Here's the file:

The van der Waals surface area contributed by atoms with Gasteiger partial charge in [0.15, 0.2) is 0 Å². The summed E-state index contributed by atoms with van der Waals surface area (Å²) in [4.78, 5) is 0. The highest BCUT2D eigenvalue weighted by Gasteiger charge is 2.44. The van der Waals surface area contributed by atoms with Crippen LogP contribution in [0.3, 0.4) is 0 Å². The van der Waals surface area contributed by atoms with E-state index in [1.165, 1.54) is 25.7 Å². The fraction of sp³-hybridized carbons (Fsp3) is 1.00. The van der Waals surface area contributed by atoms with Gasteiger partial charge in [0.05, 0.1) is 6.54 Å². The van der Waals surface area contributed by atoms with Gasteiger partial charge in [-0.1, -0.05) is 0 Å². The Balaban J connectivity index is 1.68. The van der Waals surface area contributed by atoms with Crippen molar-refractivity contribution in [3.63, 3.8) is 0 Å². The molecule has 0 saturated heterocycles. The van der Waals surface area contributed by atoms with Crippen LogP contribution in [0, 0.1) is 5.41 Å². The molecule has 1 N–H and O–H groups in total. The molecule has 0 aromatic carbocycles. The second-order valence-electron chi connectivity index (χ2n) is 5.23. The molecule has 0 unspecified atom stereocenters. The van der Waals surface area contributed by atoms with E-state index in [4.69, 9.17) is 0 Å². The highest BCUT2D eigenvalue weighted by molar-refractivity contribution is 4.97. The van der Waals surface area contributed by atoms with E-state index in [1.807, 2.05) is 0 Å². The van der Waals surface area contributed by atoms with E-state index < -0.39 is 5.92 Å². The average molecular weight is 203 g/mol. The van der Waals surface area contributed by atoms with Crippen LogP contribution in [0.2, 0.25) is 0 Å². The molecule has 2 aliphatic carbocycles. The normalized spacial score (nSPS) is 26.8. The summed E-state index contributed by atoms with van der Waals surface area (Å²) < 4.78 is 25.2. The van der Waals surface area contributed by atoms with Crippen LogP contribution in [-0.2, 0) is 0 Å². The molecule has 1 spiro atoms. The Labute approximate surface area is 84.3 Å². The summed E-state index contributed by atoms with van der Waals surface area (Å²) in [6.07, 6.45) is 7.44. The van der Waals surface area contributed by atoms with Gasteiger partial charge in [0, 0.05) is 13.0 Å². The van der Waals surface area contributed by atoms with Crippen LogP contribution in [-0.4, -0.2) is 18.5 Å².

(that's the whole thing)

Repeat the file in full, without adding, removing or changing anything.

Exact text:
The van der Waals surface area contributed by atoms with Gasteiger partial charge in [0.15, 0.2) is 0 Å². The summed E-state index contributed by atoms with van der Waals surface area (Å²) in [4.78, 5) is 0. The highest BCUT2D eigenvalue weighted by Gasteiger charge is 2.44. The van der Waals surface area contributed by atoms with Crippen LogP contribution in [0.3, 0.4) is 0 Å². The van der Waals surface area contributed by atoms with E-state index in [1.165, 1.54) is 25.7 Å². The fraction of sp³-hybridized carbons (Fsp3) is 1.00. The van der Waals surface area contributed by atoms with Gasteiger partial charge in [0.05, 0.1) is 6.54 Å². The van der Waals surface area contributed by atoms with Gasteiger partial charge in [-0.1, -0.05) is 0 Å². The Balaban J connectivity index is 1.68. The van der Waals surface area contributed by atoms with Crippen molar-refractivity contribution in [3.63, 3.8) is 0 Å². The molecule has 0 saturated heterocycles. The van der Waals surface area contributed by atoms with Crippen LogP contribution in [0, 0.1) is 5.41 Å². The molecule has 1 N–H and O–H groups in total. The molecule has 0 aromatic carbocycles. The second-order valence-electron chi connectivity index (χ2n) is 5.23. The molecule has 0 unspecified atom stereocenters. The van der Waals surface area contributed by atoms with E-state index in [4.69, 9.17) is 0 Å². The highest BCUT2D eigenvalue weighted by molar-refractivity contribution is 4.97. The van der Waals surface area contributed by atoms with E-state index in [1.807, 2.05) is 0 Å². The van der Waals surface area contributed by atoms with E-state index < -0.39 is 5.92 Å². The average molecular weight is 203 g/mol. The van der Waals surface area contributed by atoms with Crippen LogP contribution in [0.2, 0.25) is 0 Å². The molecule has 2 aliphatic carbocycles. The normalized spacial score (nSPS) is 26.8. The summed E-state index contributed by atoms with van der Waals surface area (Å²) < 4.78 is 25.2. The van der Waals surface area contributed by atoms with Crippen LogP contribution in [-0.2, 0) is 0 Å². The molecule has 1 spiro atoms. The Labute approximate surface area is 84.3 Å². The summed E-state index contributed by atoms with van der Waals surface area (Å²) in [6.07, 6.45) is 7.44. The van der Waals surface area contributed by atoms with Gasteiger partial charge in [0, 0.05) is 13.0 Å². The van der Waals surface area contributed by atoms with Crippen LogP contribution in [-0.4, -0.2) is 18.5 Å².